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View Full Version : So whos spraying the drought stressed grass?


maelawncare
07-30-2012, 07:17 AM
I'm not, at least not yet.

We have only had 2" of rain in the last 7 weeks with the average temps above 95 in that time frame. I normally spray the last week of June first of July, but have held off this year. I know what the label says, just want to hear some experience.

My problem is that a lot of weeds are coming up even with the drought. Some yards need a blanket app to get them all. Mostly the new yards that I picked up this year.

I am starting to think that I should go through and spot spray all the weeds, but not quite sure what it will do to the grass. And since it hits 90 by 10am it doesn't leave me a long window to do it. I have only been spraying for 4 years and this is the first BAD drought I have come across in my life.

Which leads me to asking you guys. Any ideas from someone who has experienced this before? Nothing will get watered after I spray either, so that is another concern.

R & R Yard Designs
07-30-2012, 10:50 AM
Take the time and spot spray. It's hard to kill weeds when its so hot and dry.
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maelawncare
07-30-2012, 02:08 PM
Take the time and spot spray. It's hard to kill weeds when its so hot and dry.
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Thank you. That is kind what I was thinking.

Now if only I can find something that kills Johnson Grass as good as MSMA.

RigglePLC
07-30-2012, 03:38 PM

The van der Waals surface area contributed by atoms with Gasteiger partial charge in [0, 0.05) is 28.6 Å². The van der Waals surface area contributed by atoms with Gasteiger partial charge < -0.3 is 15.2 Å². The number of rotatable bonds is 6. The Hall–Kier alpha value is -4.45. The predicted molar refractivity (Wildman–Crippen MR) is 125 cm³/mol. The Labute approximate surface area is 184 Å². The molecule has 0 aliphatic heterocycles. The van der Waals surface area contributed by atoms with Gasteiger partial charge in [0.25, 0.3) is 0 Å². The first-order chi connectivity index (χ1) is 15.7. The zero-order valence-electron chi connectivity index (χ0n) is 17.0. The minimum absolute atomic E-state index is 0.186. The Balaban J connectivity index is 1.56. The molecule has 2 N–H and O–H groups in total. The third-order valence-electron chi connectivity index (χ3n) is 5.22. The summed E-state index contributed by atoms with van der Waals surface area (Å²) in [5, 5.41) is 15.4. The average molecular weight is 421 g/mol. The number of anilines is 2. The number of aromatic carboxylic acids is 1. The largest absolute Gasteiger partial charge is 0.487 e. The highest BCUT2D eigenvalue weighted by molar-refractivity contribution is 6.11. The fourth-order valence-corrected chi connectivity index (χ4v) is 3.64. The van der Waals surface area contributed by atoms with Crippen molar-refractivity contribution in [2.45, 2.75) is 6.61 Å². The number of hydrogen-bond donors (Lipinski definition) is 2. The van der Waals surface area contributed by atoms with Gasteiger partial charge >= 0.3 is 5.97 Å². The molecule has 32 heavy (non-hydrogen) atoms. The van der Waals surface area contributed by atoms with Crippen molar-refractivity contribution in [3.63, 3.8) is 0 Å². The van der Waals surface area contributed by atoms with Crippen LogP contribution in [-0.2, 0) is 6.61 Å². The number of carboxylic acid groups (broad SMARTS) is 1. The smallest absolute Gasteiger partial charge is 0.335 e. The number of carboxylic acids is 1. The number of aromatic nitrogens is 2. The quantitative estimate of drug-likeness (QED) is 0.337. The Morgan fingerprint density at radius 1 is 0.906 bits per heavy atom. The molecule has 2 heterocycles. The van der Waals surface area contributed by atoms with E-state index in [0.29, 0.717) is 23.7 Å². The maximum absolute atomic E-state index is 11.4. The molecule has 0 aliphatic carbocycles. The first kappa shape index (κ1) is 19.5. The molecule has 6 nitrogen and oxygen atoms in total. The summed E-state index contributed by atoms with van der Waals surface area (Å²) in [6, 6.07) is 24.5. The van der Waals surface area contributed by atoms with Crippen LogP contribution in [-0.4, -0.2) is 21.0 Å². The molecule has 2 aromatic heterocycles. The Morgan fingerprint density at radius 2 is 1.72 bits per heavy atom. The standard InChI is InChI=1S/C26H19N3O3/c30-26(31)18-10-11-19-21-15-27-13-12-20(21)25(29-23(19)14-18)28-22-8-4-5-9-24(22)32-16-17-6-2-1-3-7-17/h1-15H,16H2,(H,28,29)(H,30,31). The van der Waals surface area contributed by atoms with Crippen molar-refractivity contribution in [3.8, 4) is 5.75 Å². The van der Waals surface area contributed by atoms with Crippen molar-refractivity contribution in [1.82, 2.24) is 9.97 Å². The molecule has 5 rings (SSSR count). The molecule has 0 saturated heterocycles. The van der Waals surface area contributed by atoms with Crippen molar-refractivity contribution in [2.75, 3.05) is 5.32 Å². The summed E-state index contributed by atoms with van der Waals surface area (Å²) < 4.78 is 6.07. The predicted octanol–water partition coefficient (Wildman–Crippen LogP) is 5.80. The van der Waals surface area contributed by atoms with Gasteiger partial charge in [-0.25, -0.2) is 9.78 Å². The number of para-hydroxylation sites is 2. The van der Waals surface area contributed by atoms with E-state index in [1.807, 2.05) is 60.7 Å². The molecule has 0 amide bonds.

In my experiments, recently, Speedzone, Quicksilver and Drive were safe at 95 degrees.
However T-Zone caused some injury, especially with high levels of spreader-sticker. Speedzone cause slight injury with high levels of spreader sticker.

Why not spray the weeds? A few showers will bring up lots of weeds and crabgrass now that the soil temperate is high--the weed and crabgrass seeds will germinate.
And since the grass is probably brown--injury would hardly show.

R&S Lawn Care
07-30-2012, 07:35 PM
Oklahoma Mesonet shows my area, bare soil 2" deep 114°. 2" deep under sod 98°. 1 day avg. 100°. Im heading to the mountains for a while. This sucks.
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Glenn Lawn Care
07-30-2012, 07:55 PM
I gonna start spraying here shortly. I'll be out spraying real early in the morning (5:30) so it doesn't dry in the 90 degree heat and won't burn.

RigglePLC
07-30-2012, 09:26 PM
So you think if you spray when the temp is below 85--no problem--even if the temp rises to 95 later on in the day. Would you care to mention what herbicide and what grass type?

Anybody agree or disagree with this idea?

Any proof or evidence that it makes any difference? Are you going by what the label says?

GALAWN
07-30-2012, 09:51 PM
Spraying before it's hot makes no difference at all. I am in Atlanta and if you think it's hot there come down for a vacay. It's been a min of 90 for the last 90 days. I don't even remember what it's like to be cool outside at this point. I treat everyday with a granular fert with 6% iron as well as spot treat with a 2 backpacks sprayers, one with celcius and one with drive. I use mso with both and also a small cup of chelated iron. The quinclorac will most def leave some yellowing on damaged lawns in this heat but who cares. Never have I had a customer complain about the spots, it's what they pay us for. Would they prefer the crabgrass? To be fair, I only treat bermuda/zoysia and they bounce back quickly.

maelawncare
08-04-2012, 10:50 AM
So you think if you spray when the temp is below 85--no problem--even if the temp rises to 95 later on in the day. Would you care to mention what herbicide and what grass type?

Anybody agree or disagree with this idea?